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E. Jehoram ch. 21
The events from Jehoram’s reign that the Chronicler selected present a classic example of the consequences that follow departing from Yahweh. The king violated God’s will by murdering his brothers (2 Chronicles 21:4) and practicing idolatry (2 Chronicles 21:6).
"Jehoram is the first king of the Davidic line of whom the Chronicler’s judgment is totally negative." [Note: Williamson, 1 and 2 . . ., p. 303.]
"There is both irony and retributive justice in that Jehoram sets in motion events that would ultimately lead to the near obliteration of his own line (2 Chronicles 22:10; 2 Kings 11:1)." [Note: Dillard, 2 Chronicles, p. 165.]
The retributions Yahweh brought for these sins were the rebellion of and invasion by his neighbor nations (2 Chronicles 21:8-10; 2 Chronicles 21:16-17), his own painful death (2 Chronicles 21:18-19), and death with no one’s regret (2 Chronicles 21:19).
"It cannot be said too often that the tracing of cause and effect which so typifies Chr. does not imply that all suffering is the result of specific sin. The central point here relates rather to the folly and wickedness of usurping the place of God. Jehoram did not merely aim to exercise authority. He sought to control destinies. The same urge is not absent from the twentieth century." [Note: McConville, pp. 198-99.]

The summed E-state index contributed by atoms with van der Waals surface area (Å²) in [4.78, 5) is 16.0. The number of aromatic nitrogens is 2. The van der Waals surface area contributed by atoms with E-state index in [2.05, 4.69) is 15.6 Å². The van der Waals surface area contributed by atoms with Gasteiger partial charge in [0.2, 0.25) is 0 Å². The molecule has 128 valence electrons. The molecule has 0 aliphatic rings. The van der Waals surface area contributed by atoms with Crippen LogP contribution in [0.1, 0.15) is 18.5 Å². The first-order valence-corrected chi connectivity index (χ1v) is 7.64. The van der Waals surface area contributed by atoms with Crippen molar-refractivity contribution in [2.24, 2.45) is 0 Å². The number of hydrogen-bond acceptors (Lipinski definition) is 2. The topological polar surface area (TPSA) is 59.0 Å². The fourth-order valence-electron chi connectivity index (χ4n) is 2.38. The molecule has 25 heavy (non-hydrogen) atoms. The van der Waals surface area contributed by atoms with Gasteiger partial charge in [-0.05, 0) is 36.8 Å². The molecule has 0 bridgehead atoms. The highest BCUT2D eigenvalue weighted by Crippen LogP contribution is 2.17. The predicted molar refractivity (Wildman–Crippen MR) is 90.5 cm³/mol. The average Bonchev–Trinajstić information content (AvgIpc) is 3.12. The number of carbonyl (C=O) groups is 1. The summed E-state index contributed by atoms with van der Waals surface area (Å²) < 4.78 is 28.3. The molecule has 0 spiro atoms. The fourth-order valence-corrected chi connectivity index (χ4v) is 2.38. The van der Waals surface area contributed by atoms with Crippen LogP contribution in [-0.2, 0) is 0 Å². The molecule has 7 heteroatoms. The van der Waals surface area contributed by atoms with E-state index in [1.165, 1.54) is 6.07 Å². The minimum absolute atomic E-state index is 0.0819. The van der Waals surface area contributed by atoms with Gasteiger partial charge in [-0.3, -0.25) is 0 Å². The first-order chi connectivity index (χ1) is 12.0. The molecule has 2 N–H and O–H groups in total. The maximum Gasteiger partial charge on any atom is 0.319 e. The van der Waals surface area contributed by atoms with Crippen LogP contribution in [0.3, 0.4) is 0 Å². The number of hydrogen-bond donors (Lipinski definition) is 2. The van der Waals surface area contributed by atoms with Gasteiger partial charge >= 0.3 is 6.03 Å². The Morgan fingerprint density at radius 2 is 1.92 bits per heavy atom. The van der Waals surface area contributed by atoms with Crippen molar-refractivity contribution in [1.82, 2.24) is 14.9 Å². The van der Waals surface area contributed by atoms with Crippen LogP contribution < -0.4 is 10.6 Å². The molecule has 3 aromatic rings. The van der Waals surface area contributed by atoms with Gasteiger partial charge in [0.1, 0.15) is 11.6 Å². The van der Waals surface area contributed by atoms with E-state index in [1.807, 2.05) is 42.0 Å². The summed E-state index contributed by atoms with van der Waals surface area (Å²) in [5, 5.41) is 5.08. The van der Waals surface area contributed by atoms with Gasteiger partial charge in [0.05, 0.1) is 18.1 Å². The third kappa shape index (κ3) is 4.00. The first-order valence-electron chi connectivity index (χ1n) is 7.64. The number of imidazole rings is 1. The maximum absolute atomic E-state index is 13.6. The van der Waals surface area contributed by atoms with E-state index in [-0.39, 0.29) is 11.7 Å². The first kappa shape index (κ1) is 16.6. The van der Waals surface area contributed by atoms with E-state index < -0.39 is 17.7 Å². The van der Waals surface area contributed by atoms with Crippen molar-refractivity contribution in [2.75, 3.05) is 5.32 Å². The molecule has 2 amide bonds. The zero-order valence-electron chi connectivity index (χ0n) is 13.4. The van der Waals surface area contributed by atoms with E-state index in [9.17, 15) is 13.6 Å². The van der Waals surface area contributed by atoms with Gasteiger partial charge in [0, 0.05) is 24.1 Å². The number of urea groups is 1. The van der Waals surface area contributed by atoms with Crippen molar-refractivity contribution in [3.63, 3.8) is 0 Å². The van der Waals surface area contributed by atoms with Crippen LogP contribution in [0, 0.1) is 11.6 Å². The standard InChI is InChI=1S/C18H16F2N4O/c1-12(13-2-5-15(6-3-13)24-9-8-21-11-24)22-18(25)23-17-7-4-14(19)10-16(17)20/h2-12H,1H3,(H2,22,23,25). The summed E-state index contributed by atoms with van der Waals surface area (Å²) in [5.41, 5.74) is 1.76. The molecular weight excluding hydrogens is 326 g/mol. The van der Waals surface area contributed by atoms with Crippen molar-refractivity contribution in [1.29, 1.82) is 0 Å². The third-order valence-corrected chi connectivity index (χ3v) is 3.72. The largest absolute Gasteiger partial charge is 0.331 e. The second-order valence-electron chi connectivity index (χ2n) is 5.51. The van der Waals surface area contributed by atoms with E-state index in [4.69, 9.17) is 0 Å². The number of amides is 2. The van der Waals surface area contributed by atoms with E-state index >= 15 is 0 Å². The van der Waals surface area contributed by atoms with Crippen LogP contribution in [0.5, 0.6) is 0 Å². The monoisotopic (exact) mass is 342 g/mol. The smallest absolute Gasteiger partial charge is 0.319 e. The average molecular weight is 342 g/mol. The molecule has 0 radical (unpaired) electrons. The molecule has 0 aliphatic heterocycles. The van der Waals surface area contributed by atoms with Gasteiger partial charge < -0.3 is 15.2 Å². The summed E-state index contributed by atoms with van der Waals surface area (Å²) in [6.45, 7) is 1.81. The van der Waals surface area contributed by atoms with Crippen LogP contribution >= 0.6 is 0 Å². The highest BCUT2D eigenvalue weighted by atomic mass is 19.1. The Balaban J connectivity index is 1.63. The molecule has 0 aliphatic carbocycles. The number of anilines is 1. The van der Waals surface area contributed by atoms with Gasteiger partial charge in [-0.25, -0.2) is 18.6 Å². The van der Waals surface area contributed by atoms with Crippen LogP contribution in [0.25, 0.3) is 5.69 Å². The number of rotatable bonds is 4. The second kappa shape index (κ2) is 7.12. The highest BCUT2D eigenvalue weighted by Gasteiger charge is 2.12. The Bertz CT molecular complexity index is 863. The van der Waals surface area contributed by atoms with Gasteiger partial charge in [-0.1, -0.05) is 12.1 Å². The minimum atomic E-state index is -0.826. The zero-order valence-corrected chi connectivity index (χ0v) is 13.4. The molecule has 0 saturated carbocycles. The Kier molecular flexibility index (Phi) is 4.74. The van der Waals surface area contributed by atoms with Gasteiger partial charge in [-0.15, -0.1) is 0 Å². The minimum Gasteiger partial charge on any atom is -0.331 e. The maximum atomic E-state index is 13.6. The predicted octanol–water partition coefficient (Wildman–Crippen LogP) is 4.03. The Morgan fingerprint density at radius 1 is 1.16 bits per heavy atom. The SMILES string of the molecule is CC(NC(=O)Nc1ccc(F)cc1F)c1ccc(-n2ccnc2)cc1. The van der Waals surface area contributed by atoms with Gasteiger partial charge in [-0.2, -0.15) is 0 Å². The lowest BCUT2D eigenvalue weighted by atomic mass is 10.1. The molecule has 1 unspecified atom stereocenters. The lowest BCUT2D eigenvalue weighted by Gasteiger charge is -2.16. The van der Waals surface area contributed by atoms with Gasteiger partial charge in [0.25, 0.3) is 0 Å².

Even though Jehoram apostatized, largely through the influence of his wife and in-laws in Israel (2 Chronicles 21:6), God did not cut off the Davidic line. This was because He had promised David He would never do that (2 Chronicles 21:7).
It is significant that the prophet God sent to announce judgment on Jehoram was Elijah (2 Chronicles 21:12). Elijah’s ministry was to condemn Baalism in Israel, but God sent him to Jehoram because Jehoram shared the same guilt as the kings of Ahab’s house. This is the only record we have of a prophet from the Northern Kingdom rebuking a king of the Southern Kingdom. All the other prophets God sent to the Davidic kings were from Judah.
"As with most illnesses mentioned in the Old Testament, we are left to conjecture about the clinically imprecise vocabulary. Ulcers, colitis, chronic diarrhea, and dysentery have been proposed." [Note: Thompson, p. 300.]
The reference to Jehoshaphat having been the king of Israel (2 Chronicles 21:2) is not an error. As we have already noted, the Chronicler regarded Judah as the true Israel and sometimes referred to Judah as Israel (cf. 2 Chronicles 12:6; 2 Chronicles 23:2; et al.).
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Constable, Thomas. DD. "Commentary on 2 Chronicles 21". "Dr. Constable's Expository Notes". https://studylight.org/
the Week of Proper 21 / Ordinary 26